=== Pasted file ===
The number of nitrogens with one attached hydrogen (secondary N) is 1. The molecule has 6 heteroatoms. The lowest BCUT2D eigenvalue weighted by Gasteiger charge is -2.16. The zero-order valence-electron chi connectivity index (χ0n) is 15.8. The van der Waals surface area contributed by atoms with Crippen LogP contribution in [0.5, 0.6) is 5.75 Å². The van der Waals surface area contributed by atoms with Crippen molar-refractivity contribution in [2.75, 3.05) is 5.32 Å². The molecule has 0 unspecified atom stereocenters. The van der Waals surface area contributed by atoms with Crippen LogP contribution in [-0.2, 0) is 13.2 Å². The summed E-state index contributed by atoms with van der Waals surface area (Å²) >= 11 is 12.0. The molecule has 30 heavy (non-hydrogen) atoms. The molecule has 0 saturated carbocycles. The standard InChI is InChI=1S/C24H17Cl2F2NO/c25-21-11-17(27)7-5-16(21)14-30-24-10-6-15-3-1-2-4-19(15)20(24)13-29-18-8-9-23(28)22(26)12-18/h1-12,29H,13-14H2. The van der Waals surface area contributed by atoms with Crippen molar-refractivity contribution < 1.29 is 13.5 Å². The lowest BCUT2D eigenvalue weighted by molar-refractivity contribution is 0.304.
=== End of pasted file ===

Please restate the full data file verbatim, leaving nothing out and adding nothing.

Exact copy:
The number of nitrogens with one attached hydrogen (secondary N) is 1. The molecule has 6 heteroatoms. The lowest BCUT2D eigenvalue weighted by Gasteiger charge is -2.16. The zero-order valence-electron chi connectivity index (χ0n) is 15.8. The van der Waals surface area contributed by atoms with Crippen LogP contribution in [0.5, 0.6) is 5.75 Å². The van der Waals surface area contributed by atoms with Crippen molar-refractivity contribution in [2.75, 3.05) is 5.32 Å². The molecule has 0 unspecified atom stereocenters. The van der Waals surface area contributed by atoms with Crippen LogP contribution in [-0.2, 0) is 13.2 Å². The summed E-state index contributed by atoms with van der Waals surface area (Å²) >= 11 is 12.0. The molecule has 30 heavy (non-hydrogen) atoms. The molecule has 0 saturated carbocycles. The standard InChI is InChI=1S/C24H17Cl2F2NO/c25-21-11-17(27)7-5-16(21)14-30-24-10-6-15-3-1-2-4-19(15)20(24)13-29-18-8-9-23(28)22(26)12-18/h1-12,29H,13-14H2. The van der Waals surface area contributed by atoms with Crippen molar-refractivity contribution < 1.29 is 13.5 Å². The lowest BCUT2D eigenvalue weighted by molar-refractivity contribution is 0.304.